If they have one.

The story that begins with The City of Brass is both a story of hidden magical kingdoms and the story of two young people who discover that power is much “realer” than belief, and that for those in power, the ends always justify the means.

While the story follows Nahri and her transit from the human world to the kingdoms of the djinn, it is at its heart a very political story. Nahri’s existence has the ability to upset the balance of power between the ruling djinn family and the mixed blood people they exploit at every turn. Every faction plans to take advantage of her presence, whether with her consent or not.

We watch her struggle to make, find and understand her place throughout the story. And then, marvelously, just as this chapter comes to a close, we finally see her grasp the reins of her own destiny, as only she knows how.

I can’t wait to see what happens next in The Kingdom of Copper next year. Nahri is a heroine to watch – and cheer for.

Super Stocking Stuffer Giveaway Hop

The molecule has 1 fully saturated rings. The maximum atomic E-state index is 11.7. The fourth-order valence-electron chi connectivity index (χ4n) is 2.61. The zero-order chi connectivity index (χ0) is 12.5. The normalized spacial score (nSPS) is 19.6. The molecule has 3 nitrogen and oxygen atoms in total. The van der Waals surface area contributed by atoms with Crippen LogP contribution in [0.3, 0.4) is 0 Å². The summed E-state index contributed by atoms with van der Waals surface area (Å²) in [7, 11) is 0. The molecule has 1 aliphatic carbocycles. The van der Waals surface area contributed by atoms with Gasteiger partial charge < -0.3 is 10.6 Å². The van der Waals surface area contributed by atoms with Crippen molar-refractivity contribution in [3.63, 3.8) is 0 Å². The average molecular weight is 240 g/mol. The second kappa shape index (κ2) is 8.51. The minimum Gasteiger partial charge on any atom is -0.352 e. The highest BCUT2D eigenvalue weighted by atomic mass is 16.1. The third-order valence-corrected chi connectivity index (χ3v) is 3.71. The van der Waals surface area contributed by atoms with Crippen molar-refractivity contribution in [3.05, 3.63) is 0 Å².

Welcome to the third annual Super Stocking Stuffer Giveaway Hop, hosted by The Kids Did It and The Mommy Island.

We’re ramping up to the holidays, with Thanksgiving next week. Can Hanukkah, Christmas and New Years’ be far behind?

So, while you’re out running around getting the holidays ready for everyone else, how about getting a little something for your own stocking?

I’m giving away the winner’s choice of a $10 Amazon Gift Card or a $10 Book from the Book Depository. All you have to do is answer one little question in the rafflecopter below. Do you think you’re going to find a lump of coal in your Xmas stocking? Or have you been good?

a Rafflecopter giveaway

For more fabulous prizes to help get you through the holiday madness, be sure to visit the other stops on this hop!